“I will seek to act and be the president of all South Africans, and not just those who voted for the party I lead,” Ramaphosa said.

“I will be a president for all South Africans, and not just for the African National Congress.”

He said the composition of the National Assembly is a reflection of the will of the people.

“Collectively all of us who are here have a mandate to build a nation founded on social justice. They also have a mandate to revive the economy to create jobs to actualise hope so that people’s aspirations are met.

In building the economy, the new administration needs to move speedily to revive an economy that has expanded at an annual pace of less than 1.5% for the past four years and tackled a 27 percent unemployment rate by reducing policy uncertainty and bolstering private investment, according to Raymond Parsons, a professor at the North West University’s School of Business and Governance.

“A key test will include the selection of a credible and streamlined cabinet that also enjoys the confidence of business and the markets,” he said.

Before the election, Ramaphosa’s reticence to carry out a clean sweep may stem from his tenuous hold on the ANC in the aftermath of a hard-fought internal election that’s left the party deeply divided and has resulted in some Zuma allies remaining in top party posts.

The president faces a number of urgent economic priorities, and how he handles these will decide which way Moody’s review of South Africa’s roughly R2-trillion of sovereign debt will go. The next review is scheduled for November 2019, but could happen sooner.

If Moody’s decides that risks have increased and downgrades the country to sub-investment grade, SA will be ejected from the Citi World Government Bond Index, forcing asset managers to sell billions of rands worth of SA bonds.

The consequences of a downgrade will ripple through the economy like falling dominoes. A sell-off of rands will cause the currency to weaken and inflation to rise as a result of more expensive imports. A rising fuel price alone has the potential to drive inflation across the economy. In a bid to manage inflation, the South African Reserve Bank could increase interest rates. At the same time, the cost of government borrowing will increase as investors demand a higher return on their investment in government bonds, leaving less to spend on infrastructure. Whichever way we turn, life in SA will become more expensive.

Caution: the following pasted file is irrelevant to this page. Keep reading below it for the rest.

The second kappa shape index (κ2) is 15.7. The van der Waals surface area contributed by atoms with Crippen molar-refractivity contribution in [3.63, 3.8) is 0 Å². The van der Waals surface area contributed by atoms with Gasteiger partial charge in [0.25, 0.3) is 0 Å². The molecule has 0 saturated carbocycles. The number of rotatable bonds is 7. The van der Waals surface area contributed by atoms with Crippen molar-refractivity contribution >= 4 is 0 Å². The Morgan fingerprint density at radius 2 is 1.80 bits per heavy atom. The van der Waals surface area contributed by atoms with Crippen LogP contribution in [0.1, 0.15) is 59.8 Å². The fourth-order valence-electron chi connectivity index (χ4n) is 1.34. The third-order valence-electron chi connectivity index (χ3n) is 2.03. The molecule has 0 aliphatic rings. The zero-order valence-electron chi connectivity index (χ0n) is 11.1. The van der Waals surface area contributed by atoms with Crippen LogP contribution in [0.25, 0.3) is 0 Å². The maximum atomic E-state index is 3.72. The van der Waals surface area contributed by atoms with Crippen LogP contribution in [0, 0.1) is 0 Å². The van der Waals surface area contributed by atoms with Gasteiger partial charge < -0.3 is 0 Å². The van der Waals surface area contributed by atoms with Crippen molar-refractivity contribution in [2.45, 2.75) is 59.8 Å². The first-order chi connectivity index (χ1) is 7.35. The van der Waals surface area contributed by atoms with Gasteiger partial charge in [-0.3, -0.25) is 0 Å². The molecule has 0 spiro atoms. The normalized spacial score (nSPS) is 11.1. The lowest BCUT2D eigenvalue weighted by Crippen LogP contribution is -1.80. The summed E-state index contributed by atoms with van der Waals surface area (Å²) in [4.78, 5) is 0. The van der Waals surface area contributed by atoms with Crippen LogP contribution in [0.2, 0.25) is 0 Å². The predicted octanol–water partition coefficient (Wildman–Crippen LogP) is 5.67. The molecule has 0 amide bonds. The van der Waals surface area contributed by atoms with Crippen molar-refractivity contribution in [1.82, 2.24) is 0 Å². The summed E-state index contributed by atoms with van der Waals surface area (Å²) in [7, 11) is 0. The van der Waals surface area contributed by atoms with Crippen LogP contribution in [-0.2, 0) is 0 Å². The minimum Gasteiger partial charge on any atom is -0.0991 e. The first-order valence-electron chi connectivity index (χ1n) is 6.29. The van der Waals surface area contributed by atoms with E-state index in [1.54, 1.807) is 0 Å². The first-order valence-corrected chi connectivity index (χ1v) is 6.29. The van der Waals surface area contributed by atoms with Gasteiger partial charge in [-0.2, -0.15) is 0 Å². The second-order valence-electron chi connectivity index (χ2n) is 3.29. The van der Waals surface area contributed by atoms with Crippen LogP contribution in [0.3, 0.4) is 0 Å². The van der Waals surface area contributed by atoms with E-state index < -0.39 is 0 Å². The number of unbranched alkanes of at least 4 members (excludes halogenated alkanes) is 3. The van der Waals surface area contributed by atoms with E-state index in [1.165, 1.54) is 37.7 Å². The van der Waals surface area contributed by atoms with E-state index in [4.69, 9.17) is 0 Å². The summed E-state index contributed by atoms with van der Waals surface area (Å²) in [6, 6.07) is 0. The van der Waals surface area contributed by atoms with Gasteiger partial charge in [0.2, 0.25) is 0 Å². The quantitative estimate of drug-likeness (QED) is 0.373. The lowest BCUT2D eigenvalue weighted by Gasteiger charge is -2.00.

A downgrade will also deal a blow to Ramaphosa’s goal of attracting $100-billion in new investment to South Africa.

Thus, inspiring the confidence of rating agencies, investors, business, labor and consumers is essential to kick-starting the country’s sluggish economic growth rate. How exactly this will be achieved is, of course, the million-dollar issue and investors will be watching the president closely in the coming weeks and months.

Immediate Obligation

The first big post-election milestone will be the appointment of the new Cabinet, an essential step in the creation of a capable state.

“The market will be watching for competent appointments, particularly in the areas of finance, trade and industry, economic development and telecommunications,” says Nedbank chief economist Dennis Dykes.

Upon his election as the president, Ramaphosa said that his new Cabinet would be pleasing to South Africans as he is under pressure to pick ministers untainted by scandal and to trim it down, with its size hinging on the extent to which government departments will be reconfigured for a leaner, more efficient administration.

Asked if he would downsize on his Cabinet, he said: “I am not yet sort of locked on numbers; I am dealing much more with functionality and efficacy.”

It goes without saying that the market will not respond positively to the appointment of people tainted by State Capture, corruption and patronage. However, the president has limited choice and has to stick to the ANC’s prescribed list of candidates, with the exception of two positions where he has the discretion to appoint from the outside.